I was, however, greatly obliged to Captain Bentinck, for the cheerful and ready aids he gave me; and I ought not to omit mentioning Mr. Banks, Dr. Solander, General Carnoc, and Dr. Blagden, who all assisted at the experiment, during that blustering, unpleasant day, with a patience and activity that could only be inspired by a zeal for the improvement of knowledge, such especially as might possibly be of use to men in situations of distress.

I would wish you to communicate this to your ingenious friend, Mr. Farish, with my respects; and believe me to be, with sincere esteem, dear Sir, Your most obedient humble servant,



On the Spots in the Sun; Dr. Wilson's Nero


London, 14 February, 1773. SIR, A considerable time after its arrival, I received the box of seeds you sent me the beginning of last year, with your observations on spots of the sun. The seeds I distributed among some of my friends who are curious; accept my thankful acknowledgments for them. The observations I communicated to our astronomers of the Royal Society, who are much pleased with them,

and hand them about from one to another; so that I have had little opportunity of examining them myself, they not being yet returned to me.

Here are various opinions about the solar spots. Some think them vast clouds of smoke and soot arising from the consuming fuel on the surface, which at length take fire again on their edges, consuming and daily diminishing till they totally disappear. Others think them spots of the surface, in which the fire has been extinguished, and which by degrees is rekindled. It is however remarkable, that, though large spots are seen gradually to become small ones, no one has observed a small spot gradually become a large one; at least I do not remember to have met with such an observation. If this be so, it should seem they are suddenly formed of their full size; and perhaps, if there were more such constant and diligent observers as you, some might happen to be observing at the instant such a spot was formed, when the appearances might give some ground of conjecture by what means they were formed.

The professor of astronomy at Glasgow, Dr. Wilson, has a new hypothesis. It is this; that the sun is a globe of solid matter, all combustible, perhaps, but whose surface only is actually on fire to a certain depth, and all below that depth unkindled, like a log of wood, whose surface to half an inch deep may be burning coal, while all within remains wood. Then he supposes, by some explosion similar to our earthquakes, the burning part may be blown away from a particular district, leaving bare the unkindled part below, which then appears a spot, and only lessens as the fluid burning matter by degrees flows in upon it on all sides, and at last covers or rekindles it. He founds this opinion on certain appearances of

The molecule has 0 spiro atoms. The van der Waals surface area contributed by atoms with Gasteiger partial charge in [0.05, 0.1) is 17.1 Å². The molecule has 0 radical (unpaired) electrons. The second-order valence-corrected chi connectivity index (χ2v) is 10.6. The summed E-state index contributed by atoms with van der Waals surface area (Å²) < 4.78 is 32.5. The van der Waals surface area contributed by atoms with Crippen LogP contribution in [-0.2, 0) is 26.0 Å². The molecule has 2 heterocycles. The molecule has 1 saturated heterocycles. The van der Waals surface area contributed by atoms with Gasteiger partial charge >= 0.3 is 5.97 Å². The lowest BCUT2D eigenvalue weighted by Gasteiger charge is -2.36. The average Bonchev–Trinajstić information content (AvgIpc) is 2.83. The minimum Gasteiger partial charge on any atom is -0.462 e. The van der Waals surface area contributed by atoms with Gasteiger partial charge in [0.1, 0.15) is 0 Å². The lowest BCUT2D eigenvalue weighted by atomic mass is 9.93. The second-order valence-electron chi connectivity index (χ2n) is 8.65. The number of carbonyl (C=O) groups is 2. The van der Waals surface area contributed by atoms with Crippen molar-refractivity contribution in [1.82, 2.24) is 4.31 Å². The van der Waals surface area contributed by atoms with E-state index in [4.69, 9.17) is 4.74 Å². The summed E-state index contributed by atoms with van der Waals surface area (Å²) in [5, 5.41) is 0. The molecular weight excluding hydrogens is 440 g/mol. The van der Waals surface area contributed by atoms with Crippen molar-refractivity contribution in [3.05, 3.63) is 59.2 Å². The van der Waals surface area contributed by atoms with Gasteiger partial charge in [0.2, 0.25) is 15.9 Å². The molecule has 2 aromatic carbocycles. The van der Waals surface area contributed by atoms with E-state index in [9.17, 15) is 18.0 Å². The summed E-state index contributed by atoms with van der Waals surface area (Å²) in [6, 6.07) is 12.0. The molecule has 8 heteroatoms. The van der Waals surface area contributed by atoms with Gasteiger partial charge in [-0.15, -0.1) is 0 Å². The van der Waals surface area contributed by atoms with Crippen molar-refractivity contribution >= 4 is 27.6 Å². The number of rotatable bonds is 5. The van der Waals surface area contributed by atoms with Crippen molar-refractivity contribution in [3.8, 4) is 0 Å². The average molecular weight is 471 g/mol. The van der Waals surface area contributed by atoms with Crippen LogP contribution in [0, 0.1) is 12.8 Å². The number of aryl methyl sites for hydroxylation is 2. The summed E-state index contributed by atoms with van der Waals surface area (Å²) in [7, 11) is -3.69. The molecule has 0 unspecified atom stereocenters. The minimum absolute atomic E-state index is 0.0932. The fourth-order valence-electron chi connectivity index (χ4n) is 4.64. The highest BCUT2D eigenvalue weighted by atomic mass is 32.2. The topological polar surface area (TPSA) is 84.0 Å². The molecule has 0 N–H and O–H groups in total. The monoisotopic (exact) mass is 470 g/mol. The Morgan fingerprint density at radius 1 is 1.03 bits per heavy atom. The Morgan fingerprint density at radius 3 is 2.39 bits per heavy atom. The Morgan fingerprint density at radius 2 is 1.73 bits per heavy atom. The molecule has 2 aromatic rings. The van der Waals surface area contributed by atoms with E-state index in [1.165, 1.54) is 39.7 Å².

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the edges of the spots as they turn under the sun's disk, or emerge again on the other side; for, if there are such hollows in the sun's face as he supposes, and the bright border round their edges be the fluid burning matter flowing down the banks into the hollow, it will follow, that, while a spot is in the middle of the sun's disk, the eye looking directly upon the whole, may discern that border all round; but when the hollow is moved round to near the edge of the disk, then, though the eye which now views it aslant can see full the farthest bank, yet that which is nearest is hidden, and not to be distinguished; and when the same spot comes to emerge again on the other side of the sun, the bank which before was visible is now concealed, and that concealed which before was visible, gradually changing, however, till the spot reaches the middle of the disk, when the bank all round may be seen as before. Perhaps your telescope may be scarce strong enough to observe this. If it is, I wish to know whether you find the same appearances. When your observations are retumed to me, and I have considered them, I shall lodge them among the papers of the Society, and let you know their sentiments. With great esteem and regard, I am, &c.


* In the Philosophical Transactions (Vol. LXIV. p. 194) is a letter from Humphry Marshall to Dr. Franklin on solar spots.